Ni de Aquí, Ni de Allá by Martin Rios Banuelos (1st Place Winner)

It was a Sunday afternoon, and my parents were determined
They packed their belongings and got my siblings ready
Today was the day, their lives would change forever, knock, knock, knock
The Coyote¹ was here “Is everyone ready”?

Along the way they were encountered by The Cartel.
“What Possessions”? My parents asked “We are going to America”
My sisters of 3 and 4, my brother of 1, and myself in the womb
A tortilla was split for the 3 of them to stop the crying
My madre² knew what she had to do.
A mother’s love is one of the strongest bonds on this earth.
She gave up her diamond ring that her parents had gifted her.

America! The land of the free and home of the brave
Free? “Were we really”? Brave? “Yes”!

October 9th, 1996, was when I was born
I became a U.S born Citizen and was the first amongst my family
I became the promise child and my family’s American hope
“He will turn 18 one day” and he will help us become integrated into the system.
I grew up loved like any fortunate child. Innocent, playful, and creative as can be
I never saw Race growing up I only saw people
I was born into the Social Class of a Low-income family
Hard working, yet not working enough.
It’s interesting, I was considered poor by the world.
But I had riches beyond compare.

Mis padres³ provided everything my siblings and I needed
Food on the table, clothes on our backs, and a warm bed to sleep in
But, at the same time…
We ate at the table alone, we dressed ourselves, and we slept in the home alone…
I cry as I write this part, for I remember those times…
I remember going to school
Hearing the kids talk about their spaghetti dinners and movie nights
I would lie to be accepted
My favorite food at school became spaghetti and I became a movie trailer expert.

Fast forward, to my teenage days
A young Latino making his way through the world
Courageous, yet afraid
Strong, yet weak
Alone… that never!

The perks of being the youngest of 4 siblings
I had my idols who I looked up to
We navigated our world together
By the time we were each 12 years old
We became experts in translating for our parents.

You see my parents were loving parents and still are
They managed and loved us the best that they could
They provided and spent time with us on the weekends
Anything we wanted to do we crammed into 2 days
How awesome they were! Truly my heroes.

My father a Roofer and my mother a Housekeeper
I grew up Catholic but deep down inside I was neutral
I’ve always been an open-minded fella
Open to the world and open to my heart
Besides growing up a minority in the U.S system
I was also a queer kid
MAN… how I felt I had the world against me.

It wasn’t until I turned 20 years old that I truly accepted myself
I came out as gay to my brother, to my sisters and mother,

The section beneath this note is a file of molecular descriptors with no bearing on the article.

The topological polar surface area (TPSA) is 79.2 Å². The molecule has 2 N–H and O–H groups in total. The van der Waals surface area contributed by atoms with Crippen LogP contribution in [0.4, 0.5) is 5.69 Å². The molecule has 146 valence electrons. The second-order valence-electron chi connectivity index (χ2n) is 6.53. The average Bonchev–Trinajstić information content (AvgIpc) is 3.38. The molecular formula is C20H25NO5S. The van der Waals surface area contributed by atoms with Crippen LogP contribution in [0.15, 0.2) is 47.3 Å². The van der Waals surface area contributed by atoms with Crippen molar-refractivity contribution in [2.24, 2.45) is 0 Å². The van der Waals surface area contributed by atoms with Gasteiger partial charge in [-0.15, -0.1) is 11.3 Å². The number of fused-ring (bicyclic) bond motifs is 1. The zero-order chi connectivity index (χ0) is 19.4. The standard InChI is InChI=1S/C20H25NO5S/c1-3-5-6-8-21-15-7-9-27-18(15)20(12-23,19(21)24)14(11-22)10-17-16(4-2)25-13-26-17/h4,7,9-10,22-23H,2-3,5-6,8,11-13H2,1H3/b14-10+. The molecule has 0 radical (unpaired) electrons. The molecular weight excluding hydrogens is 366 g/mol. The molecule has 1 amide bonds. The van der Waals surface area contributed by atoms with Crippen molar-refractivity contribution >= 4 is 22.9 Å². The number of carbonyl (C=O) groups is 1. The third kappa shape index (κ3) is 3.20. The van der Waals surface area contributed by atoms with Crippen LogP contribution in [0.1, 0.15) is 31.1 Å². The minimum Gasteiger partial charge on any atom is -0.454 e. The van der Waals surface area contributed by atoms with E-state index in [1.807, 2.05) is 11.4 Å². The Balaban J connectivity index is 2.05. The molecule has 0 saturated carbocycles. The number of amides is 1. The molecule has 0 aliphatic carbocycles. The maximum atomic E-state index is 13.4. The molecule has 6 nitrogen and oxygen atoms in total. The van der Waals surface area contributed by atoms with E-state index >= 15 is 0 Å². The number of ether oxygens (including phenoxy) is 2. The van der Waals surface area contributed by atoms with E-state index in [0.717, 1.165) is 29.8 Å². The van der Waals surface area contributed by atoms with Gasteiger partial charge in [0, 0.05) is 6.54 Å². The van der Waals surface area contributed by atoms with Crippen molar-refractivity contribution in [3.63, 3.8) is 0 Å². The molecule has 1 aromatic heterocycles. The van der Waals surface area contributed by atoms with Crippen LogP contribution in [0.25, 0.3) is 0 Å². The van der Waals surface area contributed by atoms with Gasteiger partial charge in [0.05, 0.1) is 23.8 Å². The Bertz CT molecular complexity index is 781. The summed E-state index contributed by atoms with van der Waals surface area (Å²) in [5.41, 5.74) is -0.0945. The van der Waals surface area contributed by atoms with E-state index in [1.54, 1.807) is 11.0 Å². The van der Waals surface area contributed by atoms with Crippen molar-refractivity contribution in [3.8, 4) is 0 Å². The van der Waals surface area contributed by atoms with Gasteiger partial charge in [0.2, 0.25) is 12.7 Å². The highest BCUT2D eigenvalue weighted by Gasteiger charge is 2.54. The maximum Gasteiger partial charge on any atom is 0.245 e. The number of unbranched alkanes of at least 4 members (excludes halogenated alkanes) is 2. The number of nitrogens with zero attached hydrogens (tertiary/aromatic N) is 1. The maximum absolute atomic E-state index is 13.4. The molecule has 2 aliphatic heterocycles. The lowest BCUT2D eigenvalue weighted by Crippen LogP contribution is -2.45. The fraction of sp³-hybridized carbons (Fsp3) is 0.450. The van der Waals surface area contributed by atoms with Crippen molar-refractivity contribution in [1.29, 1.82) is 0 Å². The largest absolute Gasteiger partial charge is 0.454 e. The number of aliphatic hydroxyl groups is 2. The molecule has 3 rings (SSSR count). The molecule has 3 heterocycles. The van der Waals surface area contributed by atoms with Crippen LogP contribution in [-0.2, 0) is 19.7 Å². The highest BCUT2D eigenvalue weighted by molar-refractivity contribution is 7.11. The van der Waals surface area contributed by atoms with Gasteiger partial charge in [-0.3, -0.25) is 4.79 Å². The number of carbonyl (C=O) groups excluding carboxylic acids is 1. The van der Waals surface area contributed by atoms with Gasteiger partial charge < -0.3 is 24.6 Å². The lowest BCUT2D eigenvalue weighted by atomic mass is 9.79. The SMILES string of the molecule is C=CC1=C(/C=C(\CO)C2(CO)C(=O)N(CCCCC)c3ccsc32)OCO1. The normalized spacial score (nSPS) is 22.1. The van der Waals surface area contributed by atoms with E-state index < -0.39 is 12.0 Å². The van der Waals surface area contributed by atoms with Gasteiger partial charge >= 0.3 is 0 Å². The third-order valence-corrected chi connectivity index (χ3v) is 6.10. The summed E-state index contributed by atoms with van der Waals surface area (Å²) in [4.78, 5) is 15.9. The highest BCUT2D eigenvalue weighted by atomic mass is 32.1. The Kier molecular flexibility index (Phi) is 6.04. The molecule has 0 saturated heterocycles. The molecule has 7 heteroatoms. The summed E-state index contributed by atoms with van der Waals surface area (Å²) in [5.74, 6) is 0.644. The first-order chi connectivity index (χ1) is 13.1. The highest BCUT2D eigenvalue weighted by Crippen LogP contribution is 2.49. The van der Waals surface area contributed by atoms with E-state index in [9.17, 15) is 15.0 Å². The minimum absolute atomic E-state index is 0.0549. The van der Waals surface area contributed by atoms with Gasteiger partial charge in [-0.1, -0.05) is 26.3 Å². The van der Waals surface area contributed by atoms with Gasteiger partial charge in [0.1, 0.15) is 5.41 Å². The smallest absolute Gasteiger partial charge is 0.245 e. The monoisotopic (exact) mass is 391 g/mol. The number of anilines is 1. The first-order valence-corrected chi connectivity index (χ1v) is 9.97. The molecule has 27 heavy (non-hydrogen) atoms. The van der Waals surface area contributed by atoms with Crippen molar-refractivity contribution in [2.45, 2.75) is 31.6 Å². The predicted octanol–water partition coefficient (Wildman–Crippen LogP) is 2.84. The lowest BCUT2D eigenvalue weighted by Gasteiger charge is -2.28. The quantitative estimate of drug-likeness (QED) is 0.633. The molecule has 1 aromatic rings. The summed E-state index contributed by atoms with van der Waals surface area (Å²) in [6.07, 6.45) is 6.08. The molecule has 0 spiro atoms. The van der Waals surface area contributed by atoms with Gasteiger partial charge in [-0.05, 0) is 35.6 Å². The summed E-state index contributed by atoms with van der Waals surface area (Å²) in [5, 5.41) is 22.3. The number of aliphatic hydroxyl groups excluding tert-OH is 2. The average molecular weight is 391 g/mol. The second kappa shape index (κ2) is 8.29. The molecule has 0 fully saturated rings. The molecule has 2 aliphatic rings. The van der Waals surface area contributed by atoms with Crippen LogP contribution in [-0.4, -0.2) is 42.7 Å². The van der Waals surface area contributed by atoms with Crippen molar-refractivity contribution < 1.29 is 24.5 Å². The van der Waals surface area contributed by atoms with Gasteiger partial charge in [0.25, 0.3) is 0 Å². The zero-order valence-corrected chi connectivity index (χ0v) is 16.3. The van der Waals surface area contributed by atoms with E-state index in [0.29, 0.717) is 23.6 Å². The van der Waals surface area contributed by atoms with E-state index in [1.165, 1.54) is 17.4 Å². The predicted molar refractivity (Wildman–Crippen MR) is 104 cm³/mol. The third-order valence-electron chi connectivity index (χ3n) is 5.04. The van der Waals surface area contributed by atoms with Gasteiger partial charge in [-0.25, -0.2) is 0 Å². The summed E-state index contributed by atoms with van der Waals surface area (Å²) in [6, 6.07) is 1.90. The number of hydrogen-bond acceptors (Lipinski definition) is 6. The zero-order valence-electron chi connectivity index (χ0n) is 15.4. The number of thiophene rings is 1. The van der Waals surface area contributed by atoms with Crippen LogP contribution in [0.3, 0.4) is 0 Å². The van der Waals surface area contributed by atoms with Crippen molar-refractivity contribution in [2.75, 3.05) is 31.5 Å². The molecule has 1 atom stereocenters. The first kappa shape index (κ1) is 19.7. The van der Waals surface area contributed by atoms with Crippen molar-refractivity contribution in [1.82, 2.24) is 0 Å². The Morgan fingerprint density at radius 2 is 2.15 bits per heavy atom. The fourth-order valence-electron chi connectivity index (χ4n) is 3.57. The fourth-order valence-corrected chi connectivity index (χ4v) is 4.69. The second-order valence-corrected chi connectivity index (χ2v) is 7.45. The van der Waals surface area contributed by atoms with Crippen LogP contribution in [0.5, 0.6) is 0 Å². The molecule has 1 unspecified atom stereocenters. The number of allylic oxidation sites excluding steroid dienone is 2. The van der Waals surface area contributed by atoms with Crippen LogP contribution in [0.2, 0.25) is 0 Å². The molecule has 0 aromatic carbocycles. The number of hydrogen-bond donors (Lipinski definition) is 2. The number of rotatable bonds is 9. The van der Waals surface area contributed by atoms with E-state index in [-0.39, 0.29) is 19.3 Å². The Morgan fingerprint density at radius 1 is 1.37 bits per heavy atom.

and lastly to my father.
You know, even though I had the odds stacked against me
I still managed to become a well-rounded person I would say
But, with still so much to learn.

There are memories I still have of being that child
But as I write this piece, I can feel that I’ve already made peace
So, I don’t hurt but instead I cherish.
An Identity is not just one thing you are categorized in.
But instead, it’s a melting pot of experiences, choices, and beginnings.
I am not from here or there.
I am not white or brown.
I am not queer or straight.
I just am.

I am,
A brother
A friend
A son
An uncle
A fighter
A conqueror
A creator
A believer

I am,
A shoulder to cry on
An ear to talk to
An avocado toast lover
The world’s best uncle
A scenic photographer
A foodie
A mushroom scavenger
A RuPaul’s Drag Race Fanatic
A member of the LGBTQ+ community
A College Student
A future Digital Design Major.
And a lover

I am,

– Martin Rios Banuelos

¹Coyote: A person who smuggles immigrants across the Mexico-American border

²Madre: Mother

³Mis Padres: My parents

The Aims Read program is an initiative of the Council for Equity and Inclusion. Each year a book is selected as a common read we can all learn from and grow our understanding of our world’s human diversity. A Writing Contest closed out our 2022-23 year working with the title Tell Me Who You Are: A Road Map for Cultivating Racial Literacy by Winona Guo and Priya Vulchi. We asked our campus community to submit written works reflecting on personal intersectionality (interconnected social identities) or “othering” experiences to fit with the main themes from the book. Entries were blind-judged by 3 faculty and staff members. The Aims Read is proud to highlight the winners of the contest here in the Aims Review! Their voices are important insights into some of the many diverse perspectives within our college.